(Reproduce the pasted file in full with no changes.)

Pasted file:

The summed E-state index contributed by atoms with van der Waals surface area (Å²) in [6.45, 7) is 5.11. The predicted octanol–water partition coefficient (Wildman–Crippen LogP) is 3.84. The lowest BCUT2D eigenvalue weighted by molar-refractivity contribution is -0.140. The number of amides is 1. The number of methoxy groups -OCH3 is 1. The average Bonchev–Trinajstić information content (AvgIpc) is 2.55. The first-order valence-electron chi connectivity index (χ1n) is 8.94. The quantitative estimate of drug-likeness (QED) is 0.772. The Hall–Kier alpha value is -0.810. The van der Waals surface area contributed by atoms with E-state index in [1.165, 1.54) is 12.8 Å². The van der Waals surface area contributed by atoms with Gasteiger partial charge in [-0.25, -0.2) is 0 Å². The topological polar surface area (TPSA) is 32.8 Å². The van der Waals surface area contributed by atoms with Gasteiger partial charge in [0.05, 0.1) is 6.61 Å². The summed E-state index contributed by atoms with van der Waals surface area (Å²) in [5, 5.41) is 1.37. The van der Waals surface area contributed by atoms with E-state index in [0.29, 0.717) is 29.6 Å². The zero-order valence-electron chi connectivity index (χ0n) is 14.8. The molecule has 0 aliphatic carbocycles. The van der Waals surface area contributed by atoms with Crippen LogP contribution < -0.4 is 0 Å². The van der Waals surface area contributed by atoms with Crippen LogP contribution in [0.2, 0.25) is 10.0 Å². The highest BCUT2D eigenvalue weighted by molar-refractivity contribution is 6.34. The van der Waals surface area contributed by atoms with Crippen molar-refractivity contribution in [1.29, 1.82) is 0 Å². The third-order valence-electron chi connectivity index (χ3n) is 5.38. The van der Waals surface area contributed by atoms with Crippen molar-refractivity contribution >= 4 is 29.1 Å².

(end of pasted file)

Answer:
The summed E-state index contributed by atoms with van der Waals surface area (Å²) in [6.45, 7) is 5.11. The predicted octanol–water partition coefficient (Wildman–Crippen LogP) is 3.84. The lowest BCUT2D eigenvalue weighted by molar-refractivity contribution is -0.140. The number of amides is 1. The number of methoxy groups -OCH3 is 1. The average Bonchev–Trinajstić information content (AvgIpc) is 2.55. The first-order valence-electron chi connectivity index (χ1n) is 8.94. The quantitative estimate of drug-likeness (QED) is 0.772. The Hall–Kier alpha value is -0.810. The van der Waals surface area contributed by atoms with E-state index in [1.165, 1.54) is 12.8 Å². The van der Waals surface area contributed by atoms with Gasteiger partial charge in [-0.25, -0.2) is 0 Å². The topological polar surface area (TPSA) is 32.8 Å². The van der Waals surface area contributed by atoms with Gasteiger partial charge in [0.05, 0.1) is 6.61 Å². The summed E-state index contributed by atoms with van der Waals surface area (Å²) in [5, 5.41) is 1.37. The van der Waals surface area contributed by atoms with E-state index in [0.29, 0.717) is 29.6 Å². The zero-order valence-electron chi connectivity index (χ0n) is 14.8. The molecule has 0 aliphatic carbocycles. The van der Waals surface area contributed by atoms with Crippen LogP contribution < -0.4 is 0 Å². The van der Waals surface area contributed by atoms with Crippen LogP contribution in [0.2, 0.25) is 10.0 Å². The highest BCUT2D eigenvalue weighted by molar-refractivity contribution is 6.34. The van der Waals surface area contributed by atoms with Crippen molar-refractivity contribution in [1.29, 1.82) is 0 Å². The third-order valence-electron chi connectivity index (χ3n) is 5.38. The van der Waals surface area contributed by atoms with Crippen molar-refractivity contribution >= 4 is 29.1 Å².